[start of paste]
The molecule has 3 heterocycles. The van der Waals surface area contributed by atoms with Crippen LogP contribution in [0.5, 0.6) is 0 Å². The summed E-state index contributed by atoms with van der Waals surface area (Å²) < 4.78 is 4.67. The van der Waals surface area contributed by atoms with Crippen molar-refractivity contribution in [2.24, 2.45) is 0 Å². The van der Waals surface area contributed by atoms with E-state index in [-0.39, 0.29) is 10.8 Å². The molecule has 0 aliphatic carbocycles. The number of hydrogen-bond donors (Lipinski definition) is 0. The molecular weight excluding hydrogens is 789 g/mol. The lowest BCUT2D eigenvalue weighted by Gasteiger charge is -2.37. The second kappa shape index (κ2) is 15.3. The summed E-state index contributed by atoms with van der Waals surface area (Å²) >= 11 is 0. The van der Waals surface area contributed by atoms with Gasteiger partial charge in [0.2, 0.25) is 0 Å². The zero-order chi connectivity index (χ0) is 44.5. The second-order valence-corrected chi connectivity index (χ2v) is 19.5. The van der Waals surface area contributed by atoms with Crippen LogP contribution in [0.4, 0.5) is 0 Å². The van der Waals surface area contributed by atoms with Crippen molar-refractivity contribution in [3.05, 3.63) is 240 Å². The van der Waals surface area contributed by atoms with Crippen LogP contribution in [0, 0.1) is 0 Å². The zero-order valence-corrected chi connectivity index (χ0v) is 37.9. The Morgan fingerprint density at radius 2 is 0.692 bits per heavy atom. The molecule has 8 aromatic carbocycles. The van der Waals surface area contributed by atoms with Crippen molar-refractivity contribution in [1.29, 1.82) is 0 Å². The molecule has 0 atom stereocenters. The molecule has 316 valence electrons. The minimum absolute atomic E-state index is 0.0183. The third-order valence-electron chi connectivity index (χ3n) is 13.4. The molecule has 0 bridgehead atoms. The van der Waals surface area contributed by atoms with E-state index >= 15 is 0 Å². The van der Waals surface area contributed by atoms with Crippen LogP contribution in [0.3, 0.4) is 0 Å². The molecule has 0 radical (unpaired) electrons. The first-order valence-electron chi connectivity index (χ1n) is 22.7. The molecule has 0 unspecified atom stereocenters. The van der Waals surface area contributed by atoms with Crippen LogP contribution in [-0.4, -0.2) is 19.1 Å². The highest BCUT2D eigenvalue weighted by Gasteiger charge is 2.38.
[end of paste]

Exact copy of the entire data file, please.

The molecule has 3 heterocycles. The van der Waals surface area contributed by atoms with Crippen LogP contribution in [0.5, 0.6) is 0 Å². The summed E-state index contributed by atoms with van der Waals surface area (Å²) < 4.78 is 4.67. The van der Waals surface area contributed by atoms with Crippen molar-refractivity contribution in [2.24, 2.45) is 0 Å². The van der Waals surface area contributed by atoms with E-state index in [-0.39, 0.29) is 10.8 Å². The molecule has 0 aliphatic carbocycles. The number of hydrogen-bond donors (Lipinski definition) is 0. The molecular weight excluding hydrogens is 789 g/mol. The lowest BCUT2D eigenvalue weighted by Gasteiger charge is -2.37. The second kappa shape index (κ2) is 15.3. The summed E-state index contributed by atoms with van der Waals surface area (Å²) >= 11 is 0. The van der Waals surface area contributed by atoms with Gasteiger partial charge in [0.2, 0.25) is 0 Å². The zero-order chi connectivity index (χ0) is 44.5. The second-order valence-corrected chi connectivity index (χ2v) is 19.5. The van der Waals surface area contributed by atoms with Crippen LogP contribution in [0.4, 0.5) is 0 Å². The van der Waals surface area contributed by atoms with Crippen molar-refractivity contribution in [3.05, 3.63) is 240 Å². The van der Waals surface area contributed by atoms with Crippen LogP contribution in [0, 0.1) is 0 Å². The zero-order valence-corrected chi connectivity index (χ0v) is 37.9. The Morgan fingerprint density at radius 2 is 0.692 bits per heavy atom. The molecule has 8 aromatic carbocycles. The van der Waals surface area contributed by atoms with Crippen molar-refractivity contribution in [1.29, 1.82) is 0 Å². The molecule has 0 atom stereocenters. The molecule has 316 valence electrons. The minimum absolute atomic E-state index is 0.0183. The third-order valence-electron chi connectivity index (χ3n) is 13.4. The molecule has 0 bridgehead atoms. The van der Waals surface area contributed by atoms with E-state index >= 15 is 0 Å². The van der Waals surface area contributed by atoms with Crippen LogP contribution in [0.3, 0.4) is 0 Å². The molecule has 0 radical (unpaired) electrons. The first-order valence-electron chi connectivity index (χ1n) is 22.7. The molecule has 0 unspecified atom stereocenters. The van der Waals surface area contributed by atoms with Crippen LogP contribution in [-0.4, -0.2) is 19.1 Å². The highest BCUT2D eigenvalue weighted by Gasteiger charge is 2.38.